Working: Active suspension system works similar to an electronically controlled suspension system. When the hydraulic actuator pushes the wheel to the road, the road opposes this with an equal force. But this force exerted by the road varies when wheels moves thru uneven surfaces. These variations are detected by sensors on the actuator and signal the system about the variation. The system analyses the data and actuates servo valves which pumps excess hydraulic fluid into the actuators and keeps the body at trim height. An active suspension system has a number of sensors which could detect the variations in steering position, body stability, acceleration and deceleration. A gyroscope is embedded in the system to detect the Yaw variations. Data from all these sensors are processed and servo valves are operated to increase and decrease the body height to maintain the trim height.
A Bose suspension system uses electromagnetic motors instead of struts and shock assembly. Sensors fixed at various different parts of the vehicle analyses the body and suspension moment. The variations in these are signalled to the electromagnetic motor which complements to the variations. In a Magneto-Rheological system, the damper fluid contains suspended magnetic particles. When the damper bounces a magnetic field is created within and aligns the magnetic particle creating a resistance to movement. This results in dampening of vibrations.
Advantages and disadvantages of Active suspension system
This system operates instantly and thus maintains a high quality in vehicle ride, handling and stability. Active suspension system is very complex and comes only with a hefty price tag.
The disadvantage in using an Active suspension is that the service and manufacture is much more expensive than the conventional suspension systems.
Some of the vehicles using this suspension system are
Audi: A8, Q7, S8, TT
Bentley: Continental flying spur, GT
Jaguar: S-Type, XJ, XK
Land Rover: Range Rover, Range Rover Sport
Rolls Royce: Phantom [1,]
(www.mae.ncsu.edu.com, Automotive Mechanics by Crouse W H and Anglin D L 673 to 674, www.edmunds.com)
BOSE SUSPENSION MAGNETO-RHEOLOGICAL SYSTEM
4.4 Double wishbone suspension
A double wishbone suspension consists of a carrier, upper arm, lower arm, lateral link and a connecting part. It is an independent type suspension system which is also known as Upper and Lower A arm suspension or Short long arm suspension. Each of these arms has two mounting positions fixed to the chassis and one at the knuckle. The wheel is supported by the lower arm, connecting part and the lateral link together. A coil spring and shock absorber assembly is installed at the lower arm to support vertical vibrations. Double wishbone suspension is installed at a low height and takes up little room. The entire suspension system is very light and thus it helps in reducing the unsprung mass, thereby improves the road handling, directional stability and steering control. Double wishbone system is also used as rear suspension system. The pivot locations and control arm design helps in reducing the toe change during tyre vibrations. (Don Knowles - automotive suspension and steering system 3rd edition)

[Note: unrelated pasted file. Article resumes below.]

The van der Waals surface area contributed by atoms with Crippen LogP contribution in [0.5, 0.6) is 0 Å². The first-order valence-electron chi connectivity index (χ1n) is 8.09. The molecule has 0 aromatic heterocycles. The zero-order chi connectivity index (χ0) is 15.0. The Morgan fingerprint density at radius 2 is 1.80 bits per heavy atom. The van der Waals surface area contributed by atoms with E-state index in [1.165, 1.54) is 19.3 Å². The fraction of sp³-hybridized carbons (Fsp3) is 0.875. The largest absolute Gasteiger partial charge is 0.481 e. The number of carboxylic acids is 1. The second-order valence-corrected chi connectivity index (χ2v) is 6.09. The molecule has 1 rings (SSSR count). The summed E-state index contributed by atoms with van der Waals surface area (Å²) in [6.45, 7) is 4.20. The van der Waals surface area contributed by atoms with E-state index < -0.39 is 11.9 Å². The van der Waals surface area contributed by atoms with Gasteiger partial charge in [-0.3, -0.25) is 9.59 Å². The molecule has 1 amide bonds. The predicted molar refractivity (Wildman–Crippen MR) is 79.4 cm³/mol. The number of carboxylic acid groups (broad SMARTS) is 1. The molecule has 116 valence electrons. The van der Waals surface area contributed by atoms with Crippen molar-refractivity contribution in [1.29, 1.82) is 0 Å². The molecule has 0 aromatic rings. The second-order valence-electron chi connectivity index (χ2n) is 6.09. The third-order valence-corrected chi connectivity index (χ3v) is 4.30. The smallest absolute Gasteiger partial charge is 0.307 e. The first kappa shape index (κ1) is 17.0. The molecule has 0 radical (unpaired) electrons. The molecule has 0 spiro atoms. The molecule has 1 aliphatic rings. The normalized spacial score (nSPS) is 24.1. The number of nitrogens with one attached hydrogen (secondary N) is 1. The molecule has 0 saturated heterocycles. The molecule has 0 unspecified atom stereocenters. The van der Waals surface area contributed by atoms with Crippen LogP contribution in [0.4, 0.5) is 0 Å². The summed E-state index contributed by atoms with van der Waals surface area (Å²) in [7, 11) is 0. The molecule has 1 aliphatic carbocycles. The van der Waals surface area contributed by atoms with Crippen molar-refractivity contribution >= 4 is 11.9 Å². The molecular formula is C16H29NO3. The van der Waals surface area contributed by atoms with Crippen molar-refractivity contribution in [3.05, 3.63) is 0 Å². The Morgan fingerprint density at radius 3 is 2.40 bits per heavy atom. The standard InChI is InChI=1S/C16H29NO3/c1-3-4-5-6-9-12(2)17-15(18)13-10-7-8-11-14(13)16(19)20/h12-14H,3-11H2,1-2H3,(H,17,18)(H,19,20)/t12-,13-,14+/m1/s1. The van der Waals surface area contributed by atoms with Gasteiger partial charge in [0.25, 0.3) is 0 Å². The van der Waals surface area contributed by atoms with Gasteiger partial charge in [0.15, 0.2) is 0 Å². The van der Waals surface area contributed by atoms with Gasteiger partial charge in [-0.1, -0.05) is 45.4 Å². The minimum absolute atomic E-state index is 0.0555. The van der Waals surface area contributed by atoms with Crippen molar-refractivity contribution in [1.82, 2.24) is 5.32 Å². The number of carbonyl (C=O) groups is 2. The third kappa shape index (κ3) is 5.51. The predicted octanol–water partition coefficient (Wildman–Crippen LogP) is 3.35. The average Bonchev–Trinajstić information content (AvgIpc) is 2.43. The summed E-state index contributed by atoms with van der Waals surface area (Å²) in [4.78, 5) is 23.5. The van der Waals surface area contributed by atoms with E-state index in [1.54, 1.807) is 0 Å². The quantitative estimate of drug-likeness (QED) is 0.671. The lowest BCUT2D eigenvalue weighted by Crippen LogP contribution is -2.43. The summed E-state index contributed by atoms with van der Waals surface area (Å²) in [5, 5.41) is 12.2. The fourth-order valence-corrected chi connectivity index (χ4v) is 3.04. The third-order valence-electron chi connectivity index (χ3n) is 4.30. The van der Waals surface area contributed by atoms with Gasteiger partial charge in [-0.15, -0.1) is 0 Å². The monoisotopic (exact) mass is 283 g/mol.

Working: A double wishbone suspension is designed in such a way that the upper arm is shorter than the lower arm. This arrangement helps the system to generate a negative camber when the suspension rises. When the vehicle makes sharp turns or cornering the suspension rises and the outer wheel experiences a positive camber. Both the positive and negative camber gets cancelled due to the suspension rise. As a result the vehicle remains steady on the road and thereby has a good ride quality. This feature helps the vehicle to maintain a precise wheel position under all riding conditions. The vertical motion is absorbed by the coil spring and shock absorber assembly.
Advantages and disadvantages of Double wishbone suspension system